Kansas City isn’t flat, as often asserted by people who’ve never been there, but river-valley typical. Bluffs rise mightily along the Missouri, while downtown, city blocks undulate in a manner reminiscent of the urban peaks and valleys of San Francisco. These topographical attributes proved very attractive to mining companies, which launched a helter-skelter exploration of the region’s limestone hills late in the Nineteenth Century. The practice of random burrowing was relatively shortlived. By the 1950s, the region’s industrialists had come to appreciate the advantages inherent in creating a usable underground, and were digging for that purpose as well as mineral extraction.
Today the world below Kansas City is a clean, well-lit environment of cement floors, whitewashed walls and huge, rock pillars. This vast, subterranean realm is subdivided into hundreds of roomy designer spaces, which appear from common areas like storefronts in a shopping mall. Claustrophobia is no problem. Unless one goes looking for a window, it is easy to forget the surface is more than one-hundred feet overhead.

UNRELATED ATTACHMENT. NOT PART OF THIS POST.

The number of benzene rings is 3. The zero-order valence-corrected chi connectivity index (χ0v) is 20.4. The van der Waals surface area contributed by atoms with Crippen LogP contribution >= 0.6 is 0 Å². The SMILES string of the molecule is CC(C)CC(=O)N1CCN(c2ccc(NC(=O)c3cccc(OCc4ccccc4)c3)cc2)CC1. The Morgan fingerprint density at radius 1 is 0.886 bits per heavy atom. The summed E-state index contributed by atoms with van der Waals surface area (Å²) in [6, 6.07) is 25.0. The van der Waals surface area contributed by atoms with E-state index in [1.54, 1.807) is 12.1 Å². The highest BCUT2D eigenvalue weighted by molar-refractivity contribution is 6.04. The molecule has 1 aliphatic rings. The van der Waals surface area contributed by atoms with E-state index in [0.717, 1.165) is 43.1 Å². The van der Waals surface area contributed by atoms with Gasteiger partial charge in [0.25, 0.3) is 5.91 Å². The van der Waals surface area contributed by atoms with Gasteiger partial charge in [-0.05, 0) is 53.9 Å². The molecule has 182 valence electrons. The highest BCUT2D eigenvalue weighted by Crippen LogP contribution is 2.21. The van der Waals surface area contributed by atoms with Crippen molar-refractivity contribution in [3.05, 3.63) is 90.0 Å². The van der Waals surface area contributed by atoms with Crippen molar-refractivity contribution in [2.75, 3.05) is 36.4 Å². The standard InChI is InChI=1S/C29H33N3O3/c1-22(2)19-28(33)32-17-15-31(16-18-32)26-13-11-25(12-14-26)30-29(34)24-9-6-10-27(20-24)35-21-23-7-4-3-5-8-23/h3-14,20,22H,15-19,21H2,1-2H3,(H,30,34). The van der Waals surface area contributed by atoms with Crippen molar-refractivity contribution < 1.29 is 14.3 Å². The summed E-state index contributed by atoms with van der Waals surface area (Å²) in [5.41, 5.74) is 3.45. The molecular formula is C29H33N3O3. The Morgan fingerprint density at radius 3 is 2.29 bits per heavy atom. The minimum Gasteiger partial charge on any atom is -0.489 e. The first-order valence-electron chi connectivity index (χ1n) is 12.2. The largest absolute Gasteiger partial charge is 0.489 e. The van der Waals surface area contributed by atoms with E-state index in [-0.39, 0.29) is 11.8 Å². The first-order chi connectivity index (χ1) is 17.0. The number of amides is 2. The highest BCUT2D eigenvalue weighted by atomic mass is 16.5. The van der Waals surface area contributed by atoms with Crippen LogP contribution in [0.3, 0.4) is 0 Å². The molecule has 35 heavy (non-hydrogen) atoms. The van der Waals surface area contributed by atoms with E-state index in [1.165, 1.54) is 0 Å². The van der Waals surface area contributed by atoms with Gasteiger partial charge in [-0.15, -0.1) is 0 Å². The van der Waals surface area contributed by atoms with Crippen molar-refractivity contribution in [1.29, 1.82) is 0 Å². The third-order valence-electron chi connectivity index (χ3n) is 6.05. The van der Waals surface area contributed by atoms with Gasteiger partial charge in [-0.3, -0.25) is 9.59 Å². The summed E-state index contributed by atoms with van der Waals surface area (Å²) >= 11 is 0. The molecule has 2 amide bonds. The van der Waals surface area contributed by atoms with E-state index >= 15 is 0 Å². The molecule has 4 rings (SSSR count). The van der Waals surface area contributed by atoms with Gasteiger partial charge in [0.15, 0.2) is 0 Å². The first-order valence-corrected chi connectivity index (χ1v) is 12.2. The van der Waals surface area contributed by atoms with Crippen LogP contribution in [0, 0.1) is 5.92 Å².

So why go underground? It’s cheaper, for one. The price of new construction is not a factor, since all the structure one needs is right there waiting to be exploited. Square footage lease fees are much-reduced as a result, along with the costs of preparation. In dollar and labor terms, the occupation of a previously undeveloped space usually entails nothing more punitive than the installation of a little flooring, lighting and plumbing, and a few fire sprinklers.
Cost-saving point two; the temperature below ground averages a cozy 70 degrees no matter what may be happening upstairs, translating to a roughly 20 percent utility expense reduction. This advantage segues to another, even more important in the long run. When fossil fuel usage decreases, carbon emissions travel in the same direction. The point is that doing business underground is environmentally civilized.